The Goaltender: The armored
knight who stands in battle during the toughest
competition, the last line of defense and the
mysterious man behind “The Mask”.
Playing goal is an art form – a position of skill,
athleticism, timing, positioning and mastery. And
now, through the graphical talents of an airbrush
artist, the personalities of the goaltender are at
the forefront of their mystique.
Today there are many manufacturers of fine head
equipment for goaltenders as well as artists who
paint them. However, before I introduce the main
ingredients of this article, please understand
that the main purpose of a goalie mask is first –
protection and secondly – comfort.
Back some thirty plus years ago; goaltenders were
all grins and toothless smiles as they actually
saw the puck coming at them, head on, without any
such protection. Goaltenders being openly exposed
to a puck I’m sure left its mark in more ways then
With the advent of the slapshot
and curved sticks; and players getting bigger,
faster and stronger, the need for protection was
apparent. Out of necessity the goalie mask was
Though very archaic in design and composition, it
was the introduction of how the goaltender came
across and his personality expressed. The mask was
part of his persona, what makes one individual
stand out from the rest.
Thus, the making of the mask – that is the Gerry
Cheevers mask – reincarnated. Cheevers (to Bruins
Fans aka “Cheesy”), the undisputable heavyweight
champion of goaltenders, was the goalie who had
the most distinctive goalie mask on the planet.
The stitches on his plain white mask become his
trademark. It was the epitome of the position,
knowing that when he took a puck to the face
another stitch mark would appear. The Hall of
Famer, through his style of play and artistic
approach, has brought the concept of graphic
design on the goaltender mask through the ages.
Now to the present; Goaltender Steve Shields
(acquired from the Anaheim Mighty Ducks by the
Bruins over the summer) is literally faced with
his first challenge moving to a new team – what
design does he put on his mask?
Like getting a tattoo, the design
on a goalie mask leaves a lasting impression to
the fans, to the players and in the hockey history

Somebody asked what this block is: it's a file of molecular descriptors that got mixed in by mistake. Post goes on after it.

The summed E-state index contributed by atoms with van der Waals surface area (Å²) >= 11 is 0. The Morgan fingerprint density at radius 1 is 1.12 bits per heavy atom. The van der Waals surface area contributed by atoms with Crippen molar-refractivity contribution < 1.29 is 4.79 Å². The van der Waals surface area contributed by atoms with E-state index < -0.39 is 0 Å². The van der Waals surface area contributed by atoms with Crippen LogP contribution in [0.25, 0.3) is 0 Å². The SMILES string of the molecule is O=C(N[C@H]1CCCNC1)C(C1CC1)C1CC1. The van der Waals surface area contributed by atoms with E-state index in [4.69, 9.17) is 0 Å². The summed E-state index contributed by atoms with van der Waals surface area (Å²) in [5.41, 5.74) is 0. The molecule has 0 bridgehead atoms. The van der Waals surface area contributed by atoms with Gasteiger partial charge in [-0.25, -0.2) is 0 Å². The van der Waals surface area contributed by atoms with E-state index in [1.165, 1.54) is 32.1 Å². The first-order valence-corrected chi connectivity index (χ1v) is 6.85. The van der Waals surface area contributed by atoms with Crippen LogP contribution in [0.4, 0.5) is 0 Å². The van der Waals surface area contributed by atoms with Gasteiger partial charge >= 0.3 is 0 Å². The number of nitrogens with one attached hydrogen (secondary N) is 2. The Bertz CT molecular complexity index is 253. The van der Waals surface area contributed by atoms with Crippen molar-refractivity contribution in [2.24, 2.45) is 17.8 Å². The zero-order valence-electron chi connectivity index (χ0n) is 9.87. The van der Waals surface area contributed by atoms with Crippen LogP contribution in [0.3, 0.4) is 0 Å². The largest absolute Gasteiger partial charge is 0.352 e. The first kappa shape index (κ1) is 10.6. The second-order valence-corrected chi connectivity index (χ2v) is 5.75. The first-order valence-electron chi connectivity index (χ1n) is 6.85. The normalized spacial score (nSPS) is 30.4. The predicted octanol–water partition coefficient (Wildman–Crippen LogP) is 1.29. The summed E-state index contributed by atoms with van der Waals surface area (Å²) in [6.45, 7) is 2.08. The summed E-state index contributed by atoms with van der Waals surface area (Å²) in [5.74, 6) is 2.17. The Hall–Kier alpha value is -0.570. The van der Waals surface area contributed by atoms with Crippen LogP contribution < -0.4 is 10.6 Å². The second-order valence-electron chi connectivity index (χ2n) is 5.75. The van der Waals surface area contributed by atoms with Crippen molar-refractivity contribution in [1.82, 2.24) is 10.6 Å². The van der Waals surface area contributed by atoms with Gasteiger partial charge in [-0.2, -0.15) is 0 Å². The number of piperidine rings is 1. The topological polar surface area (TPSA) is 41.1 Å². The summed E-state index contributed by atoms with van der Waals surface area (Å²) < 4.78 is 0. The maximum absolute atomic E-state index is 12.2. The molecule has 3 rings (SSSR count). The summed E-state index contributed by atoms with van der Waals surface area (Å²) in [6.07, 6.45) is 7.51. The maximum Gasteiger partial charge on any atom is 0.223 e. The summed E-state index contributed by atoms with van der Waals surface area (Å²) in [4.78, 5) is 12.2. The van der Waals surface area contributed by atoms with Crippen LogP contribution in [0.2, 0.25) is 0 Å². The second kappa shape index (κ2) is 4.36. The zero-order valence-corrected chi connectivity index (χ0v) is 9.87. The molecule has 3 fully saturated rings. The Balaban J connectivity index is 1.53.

books. Steve Shields turned to his long time mask
designer and graphic artist Todd Miska of Miska
Designs. Steve actually gave Todd two different
tasks: first, to come up with his first game debut
mask concept and secondly, to design a game mask
for the rest of the season. Both of them decided
that a tribute to Gerry Cheevers, as an explosive
idea, would be the debut mask honoring one of the
greatest goaltenders to reach the shores of
Boston. Now it was up to Todd Miska to make the
concept a reality.
Steve Shields has been using
goalie masks from Warwick Custom Goalie Masks for
years. The same prototype of his previous mask was
shipped out to
Todd Miska’s design shop. The mask was sent
without the front cage and interior padding so
that once the custom painting was completed, those
features could be added last.
Todd analyzed and conceptualized many pictures of
the Cheevers mask, which he needed to transfer to
the latest mask style. The goaltender mask of the
present has a front cage unlike the “flush to the
face” mask of old with cutout eye and breathing
With Steve’s acceptance, Todd
added the full head expression, from the multi
stitched Cheevers mask down to the ears and hair.
Step one for Todd was
to prime the rough fiberglass and Kevlar shell
with an epoxy primer. Todd then used a grease
pencil to outline the design on the mask shell.
Once the designs took shape and were completed to
Todd’s satisfaction, airbrushing of the base was
completed using all the colors that make up the
Cheevers mask, skin tones and hair colors. Todd
then painted the right half to the left half (with
help from a mirror) using the oil base Pantone
colors and a permanent marker.
Once this crucial phase was completed, the mask is
clear-coated with 6-8 layers of a poly-based
finish. It is then allowed to sit and harden. The
next step was for the mask to be wet sanded and
buffed to reveal the final finished product. The
mask was packed and shipped back to Gary Warwick
at Warwick Custom Goalie Masks where the
high-impact, insulated rubber padding, pro cage,
chin cup, screw fixtures and the back plate
harness were added. The finished mask was then
shipped off to Steve Shields awaiting his highly
anticipated conversational piece.
With Steve Shields sharing in the netminding
duties at The FleetCenter, the torch has been
passed from a Boston legend of Bruins and the
legacy of Bruins goaltending lives on. And deeply
etched in our memories of the great Gerry Cheevers
days of old, the mask we all know so well will
once again be the talk of the town.